To complete her homework assignment, Meran Hill needed total concentration. The University of Washington senior shut the blinds in her studio apartment. She turned off the music. She took a few deep breaths.
Then she plunged into the task: Spend 15 minutes doing e-mail. Only e-mail, and nothing else.
Soon enough, though, a familiar craving bubbled up. For some people, the rabbit hole of Internet distraction begins with cat videos. For Ms. Hill, who calls herself “a massive weather geek,” it starts with a compulsion to check conditions in outer space.
As Ms. Hill plowed through e-mails, the voice beckoned: If I could only just leave and go to Spaceweather.com …
But the assignment had her trapped. After a while, she says, staying on e-mail felt more natural.
The e-mail drill was one of numerous mind-training exercises in a unique class designed to raise students’ awareness about how they use their digital tools. Colleges have experimented with short-term social-media blackouts in the past. But Ms. Hill’s course, “Information and Contemplation,” goes way further. Participants scrutinize their use of technology: how much time they spend with it, how it affects their emotions, how it fragments their attention. They watch videos of themselves multitasking and write guidelines for improving their habits. They also practice meditation—during class—to sharpen their attention.
Their professor, David M. Levy, sees these techniques as the template for a grass-roots movement that could spur similar investigations on other campuses and beyond. Mr. Levy hopes to open a fresh window on the polarized cultural debate about Internet distraction and information abundance.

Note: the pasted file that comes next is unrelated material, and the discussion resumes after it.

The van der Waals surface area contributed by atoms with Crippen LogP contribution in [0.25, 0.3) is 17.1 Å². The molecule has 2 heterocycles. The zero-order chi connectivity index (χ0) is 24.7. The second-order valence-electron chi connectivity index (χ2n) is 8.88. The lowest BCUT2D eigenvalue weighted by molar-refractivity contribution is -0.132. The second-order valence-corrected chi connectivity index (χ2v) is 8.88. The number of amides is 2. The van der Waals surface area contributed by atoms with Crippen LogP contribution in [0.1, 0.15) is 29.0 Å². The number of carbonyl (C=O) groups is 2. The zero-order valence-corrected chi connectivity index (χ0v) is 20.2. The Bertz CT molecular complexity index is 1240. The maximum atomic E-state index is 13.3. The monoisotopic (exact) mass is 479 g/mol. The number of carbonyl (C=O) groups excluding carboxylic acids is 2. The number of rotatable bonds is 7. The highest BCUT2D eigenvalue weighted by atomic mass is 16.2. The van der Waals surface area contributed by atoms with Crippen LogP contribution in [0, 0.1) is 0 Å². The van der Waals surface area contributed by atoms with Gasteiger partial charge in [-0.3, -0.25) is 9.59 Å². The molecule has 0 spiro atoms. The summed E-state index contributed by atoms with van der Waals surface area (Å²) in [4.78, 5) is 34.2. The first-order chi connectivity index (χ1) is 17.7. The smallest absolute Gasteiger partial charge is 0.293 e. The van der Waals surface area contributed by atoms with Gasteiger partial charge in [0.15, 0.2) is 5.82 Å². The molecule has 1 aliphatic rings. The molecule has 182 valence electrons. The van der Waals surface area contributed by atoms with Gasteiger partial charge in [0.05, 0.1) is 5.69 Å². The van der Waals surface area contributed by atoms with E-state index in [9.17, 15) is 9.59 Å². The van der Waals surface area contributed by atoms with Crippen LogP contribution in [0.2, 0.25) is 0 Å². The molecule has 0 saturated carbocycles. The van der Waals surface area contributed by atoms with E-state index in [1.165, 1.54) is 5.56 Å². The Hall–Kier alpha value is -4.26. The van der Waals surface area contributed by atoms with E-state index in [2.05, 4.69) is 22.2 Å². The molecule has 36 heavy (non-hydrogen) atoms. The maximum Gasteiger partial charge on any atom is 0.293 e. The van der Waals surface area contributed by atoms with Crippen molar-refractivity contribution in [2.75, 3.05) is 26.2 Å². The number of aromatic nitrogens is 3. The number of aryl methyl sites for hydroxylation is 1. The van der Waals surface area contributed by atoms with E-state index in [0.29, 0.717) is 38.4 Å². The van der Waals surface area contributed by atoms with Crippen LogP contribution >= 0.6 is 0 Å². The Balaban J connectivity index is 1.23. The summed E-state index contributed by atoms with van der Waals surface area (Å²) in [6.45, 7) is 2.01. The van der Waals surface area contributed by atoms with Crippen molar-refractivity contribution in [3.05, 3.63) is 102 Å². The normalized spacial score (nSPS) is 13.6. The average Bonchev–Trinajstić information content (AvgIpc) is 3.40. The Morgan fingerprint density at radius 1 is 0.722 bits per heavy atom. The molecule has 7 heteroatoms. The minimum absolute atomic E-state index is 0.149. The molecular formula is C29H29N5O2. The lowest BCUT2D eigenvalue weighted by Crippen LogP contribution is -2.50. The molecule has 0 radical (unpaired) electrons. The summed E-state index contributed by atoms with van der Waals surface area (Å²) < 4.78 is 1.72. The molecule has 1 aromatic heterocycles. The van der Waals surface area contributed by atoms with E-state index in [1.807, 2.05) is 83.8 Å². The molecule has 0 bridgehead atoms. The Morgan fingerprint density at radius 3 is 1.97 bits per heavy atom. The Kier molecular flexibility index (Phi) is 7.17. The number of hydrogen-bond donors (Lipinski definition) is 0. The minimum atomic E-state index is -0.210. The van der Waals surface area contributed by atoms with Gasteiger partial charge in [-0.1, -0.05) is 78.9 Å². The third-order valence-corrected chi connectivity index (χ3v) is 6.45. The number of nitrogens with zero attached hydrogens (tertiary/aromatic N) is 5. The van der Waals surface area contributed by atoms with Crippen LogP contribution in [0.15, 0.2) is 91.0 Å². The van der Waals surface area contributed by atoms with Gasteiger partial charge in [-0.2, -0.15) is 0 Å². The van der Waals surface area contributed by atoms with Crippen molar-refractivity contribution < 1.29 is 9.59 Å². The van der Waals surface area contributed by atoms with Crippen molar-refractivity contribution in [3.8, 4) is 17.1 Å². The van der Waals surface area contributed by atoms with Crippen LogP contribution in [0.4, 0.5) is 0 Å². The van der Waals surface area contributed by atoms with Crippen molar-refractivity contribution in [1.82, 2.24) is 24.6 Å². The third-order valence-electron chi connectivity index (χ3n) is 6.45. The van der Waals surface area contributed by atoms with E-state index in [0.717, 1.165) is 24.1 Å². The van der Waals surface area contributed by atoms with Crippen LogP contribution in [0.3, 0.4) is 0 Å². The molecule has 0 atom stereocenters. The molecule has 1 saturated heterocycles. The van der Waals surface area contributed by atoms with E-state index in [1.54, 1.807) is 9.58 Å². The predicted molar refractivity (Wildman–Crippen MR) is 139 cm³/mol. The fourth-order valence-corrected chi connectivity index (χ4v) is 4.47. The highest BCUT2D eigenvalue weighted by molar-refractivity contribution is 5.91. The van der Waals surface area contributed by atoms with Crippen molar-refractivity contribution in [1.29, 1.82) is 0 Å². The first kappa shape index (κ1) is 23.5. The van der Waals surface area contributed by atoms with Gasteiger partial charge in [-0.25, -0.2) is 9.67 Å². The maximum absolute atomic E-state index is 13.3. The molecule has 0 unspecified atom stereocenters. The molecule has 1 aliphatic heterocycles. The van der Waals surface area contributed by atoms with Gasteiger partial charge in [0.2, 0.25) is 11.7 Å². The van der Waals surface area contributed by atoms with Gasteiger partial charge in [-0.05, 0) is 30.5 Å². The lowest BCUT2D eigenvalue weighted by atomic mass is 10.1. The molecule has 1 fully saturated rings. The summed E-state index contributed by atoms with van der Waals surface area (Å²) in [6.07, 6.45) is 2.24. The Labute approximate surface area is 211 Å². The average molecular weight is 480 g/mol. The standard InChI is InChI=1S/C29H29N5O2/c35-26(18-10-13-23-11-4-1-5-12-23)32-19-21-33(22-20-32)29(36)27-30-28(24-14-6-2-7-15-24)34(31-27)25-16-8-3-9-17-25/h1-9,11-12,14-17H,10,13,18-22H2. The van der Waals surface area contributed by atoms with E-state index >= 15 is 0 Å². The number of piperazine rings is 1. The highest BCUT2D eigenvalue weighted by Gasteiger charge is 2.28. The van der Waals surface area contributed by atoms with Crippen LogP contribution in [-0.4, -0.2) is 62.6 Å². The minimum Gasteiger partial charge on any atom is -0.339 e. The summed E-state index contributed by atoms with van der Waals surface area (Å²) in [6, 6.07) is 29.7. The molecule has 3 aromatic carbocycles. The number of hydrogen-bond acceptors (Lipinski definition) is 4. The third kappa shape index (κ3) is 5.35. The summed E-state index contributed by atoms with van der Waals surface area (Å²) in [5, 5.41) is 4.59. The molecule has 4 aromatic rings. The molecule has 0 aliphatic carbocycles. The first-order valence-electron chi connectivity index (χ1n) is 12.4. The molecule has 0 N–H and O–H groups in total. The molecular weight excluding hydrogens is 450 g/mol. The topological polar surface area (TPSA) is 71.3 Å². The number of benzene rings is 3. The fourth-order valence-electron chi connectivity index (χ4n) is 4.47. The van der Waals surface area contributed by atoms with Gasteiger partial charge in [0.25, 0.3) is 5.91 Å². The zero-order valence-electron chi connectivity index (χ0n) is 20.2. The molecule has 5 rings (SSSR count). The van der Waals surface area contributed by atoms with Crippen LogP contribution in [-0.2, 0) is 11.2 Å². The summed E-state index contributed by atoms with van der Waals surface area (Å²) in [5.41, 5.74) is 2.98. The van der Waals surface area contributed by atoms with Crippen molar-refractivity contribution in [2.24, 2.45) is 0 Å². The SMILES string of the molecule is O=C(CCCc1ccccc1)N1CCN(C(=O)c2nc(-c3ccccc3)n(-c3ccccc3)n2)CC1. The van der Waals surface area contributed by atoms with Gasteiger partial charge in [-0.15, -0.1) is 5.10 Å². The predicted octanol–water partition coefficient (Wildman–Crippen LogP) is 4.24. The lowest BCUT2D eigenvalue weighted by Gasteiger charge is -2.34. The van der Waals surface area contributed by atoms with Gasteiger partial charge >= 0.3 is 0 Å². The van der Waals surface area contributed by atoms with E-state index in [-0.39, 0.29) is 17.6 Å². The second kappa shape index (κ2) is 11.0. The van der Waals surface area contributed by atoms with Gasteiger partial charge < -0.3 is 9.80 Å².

At its extreme, that debate plays out in the writing of authors whom the critic Adam Gopnik has dubbed the Never-Betters and the Better-Nevers. Those camps duke it out over whether the Internet will unleash vast reservoirs of human potential (Clay Shirky) or destroy our capacity for concentration and contemplation (Nicholas Carr).
On college campuses, meanwhile, educators struggle to manage what the Stanford University multitasking researcher Clifford Nass describes as a radical shift in the nature of attention. Mr. Nass, who lives in a freshman dormitory as a “dorm parent,” sees that shift on students’ screens. They write papers while toggling among YouTube and Facebook and Spotify. They text and talk on smartphones. They hang out in lounges where the TV is on.
Amid this scampering attention, some fear for the future of long-form reading. That was a theme of a keynote speech at this year’s conference of the American Historical Association by the group’s departing president, William J. Cronon, a professor at the University of Wisconsin at Madison. Speaking to a ballroom of book-worshiping professors, the environmental historian expressed his anxiety about what he called “the Anna Karenina problem.”
Within 20 years, he wondered, will students manage to muster the dozens of hours of attention necessary to get through a lengthy novel like Tolstoy’s 19th-century classic? If not, what does that mean for works of history that are even harder to read?
When I ask Mr. Cronon what prompted him to stress that issue, he points to an encounter that illustrates the peril to the discipline of history:
A young man came up to him after a lecture he gave at another university. The talk had presented the themes of a 500- to 800-page book that Mr. Cronon is writing about the history of a small Wisconsin town, called Portage, from the glacier to the present. The young man told the historian how much he liked the lecture, but lamented that he could never read the book. Looking sad and ashamed, he said he had never read anything that lengthy.
But Mr. Levy, a professor in the Information School at University of Washington, sees a problem with many discussions about what technology is doing to our minds.
“So many of those debates fail to even acknowledge or realize that we can educate ourselves, even in the digital era, to be more attentive,” he says. “What’s crucial is education.”
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